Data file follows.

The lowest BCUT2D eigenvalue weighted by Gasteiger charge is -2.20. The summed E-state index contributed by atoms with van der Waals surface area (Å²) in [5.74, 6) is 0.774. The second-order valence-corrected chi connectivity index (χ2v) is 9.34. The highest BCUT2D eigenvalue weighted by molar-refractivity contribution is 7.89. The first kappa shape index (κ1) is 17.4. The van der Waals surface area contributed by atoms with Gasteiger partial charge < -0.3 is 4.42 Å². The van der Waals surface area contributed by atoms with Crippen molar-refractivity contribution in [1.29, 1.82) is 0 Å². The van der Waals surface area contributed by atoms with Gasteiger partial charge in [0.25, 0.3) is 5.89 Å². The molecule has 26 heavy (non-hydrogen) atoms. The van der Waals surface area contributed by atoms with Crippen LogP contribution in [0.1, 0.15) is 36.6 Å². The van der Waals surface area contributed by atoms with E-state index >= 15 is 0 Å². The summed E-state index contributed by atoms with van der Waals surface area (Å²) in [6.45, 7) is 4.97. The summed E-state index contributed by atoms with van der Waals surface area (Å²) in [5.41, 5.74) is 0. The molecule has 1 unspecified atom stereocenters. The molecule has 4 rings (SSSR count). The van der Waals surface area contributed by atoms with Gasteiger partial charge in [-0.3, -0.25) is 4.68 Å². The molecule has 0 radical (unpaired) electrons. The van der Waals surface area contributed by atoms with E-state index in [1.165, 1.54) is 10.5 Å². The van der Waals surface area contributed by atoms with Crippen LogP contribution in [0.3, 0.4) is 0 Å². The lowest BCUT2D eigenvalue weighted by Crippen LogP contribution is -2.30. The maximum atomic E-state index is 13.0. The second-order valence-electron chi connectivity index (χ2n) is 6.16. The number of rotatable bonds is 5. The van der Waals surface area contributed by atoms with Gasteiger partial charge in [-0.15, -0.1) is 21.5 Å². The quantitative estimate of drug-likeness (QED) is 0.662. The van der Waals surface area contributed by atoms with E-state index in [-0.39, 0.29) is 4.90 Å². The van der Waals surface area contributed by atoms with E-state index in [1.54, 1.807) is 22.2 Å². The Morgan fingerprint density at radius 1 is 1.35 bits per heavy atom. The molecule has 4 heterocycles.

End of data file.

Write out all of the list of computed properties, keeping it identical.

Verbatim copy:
The lowest BCUT2D eigenvalue weighted by Gasteiger charge is -2.20. The summed E-state index contributed by atoms with van der Waals surface area (Å²) in [5.74, 6) is 0.774. The second-order valence-corrected chi connectivity index (χ2v) is 9.34. The highest BCUT2D eigenvalue weighted by molar-refractivity contribution is 7.89. The first kappa shape index (κ1) is 17.4. The van der Waals surface area contributed by atoms with Gasteiger partial charge < -0.3 is 4.42 Å². The van der Waals surface area contributed by atoms with Crippen molar-refractivity contribution in [1.29, 1.82) is 0 Å². The van der Waals surface area contributed by atoms with Gasteiger partial charge in [0.25, 0.3) is 5.89 Å². The molecule has 26 heavy (non-hydrogen) atoms. The van der Waals surface area contributed by atoms with Crippen LogP contribution in [0.1, 0.15) is 36.6 Å². The van der Waals surface area contributed by atoms with E-state index >= 15 is 0 Å². The summed E-state index contributed by atoms with van der Waals surface area (Å²) in [6.45, 7) is 4.97. The summed E-state index contributed by atoms with van der Waals surface area (Å²) in [5.41, 5.74) is 0. The molecule has 1 unspecified atom stereocenters. The molecule has 4 rings (SSSR count). The van der Waals surface area contributed by atoms with Gasteiger partial charge in [-0.3, -0.25) is 4.68 Å². The molecule has 0 radical (unpaired) electrons. The van der Waals surface area contributed by atoms with E-state index in [1.165, 1.54) is 10.5 Å². The van der Waals surface area contributed by atoms with Crippen LogP contribution in [0.3, 0.4) is 0 Å². The lowest BCUT2D eigenvalue weighted by Crippen LogP contribution is -2.30. The maximum atomic E-state index is 13.0. The second-order valence-electron chi connectivity index (χ2n) is 6.16. The number of rotatable bonds is 5. The van der Waals surface area contributed by atoms with Gasteiger partial charge in [-0.15, -0.1) is 21.5 Å². The quantitative estimate of drug-likeness (QED) is 0.662. The van der Waals surface area contributed by atoms with E-state index in [-0.39, 0.29) is 4.90 Å². The van der Waals surface area contributed by atoms with E-state index in [1.54, 1.807) is 22.2 Å². The Morgan fingerprint density at radius 1 is 1.35 bits per heavy atom. The molecule has 4 heterocycles.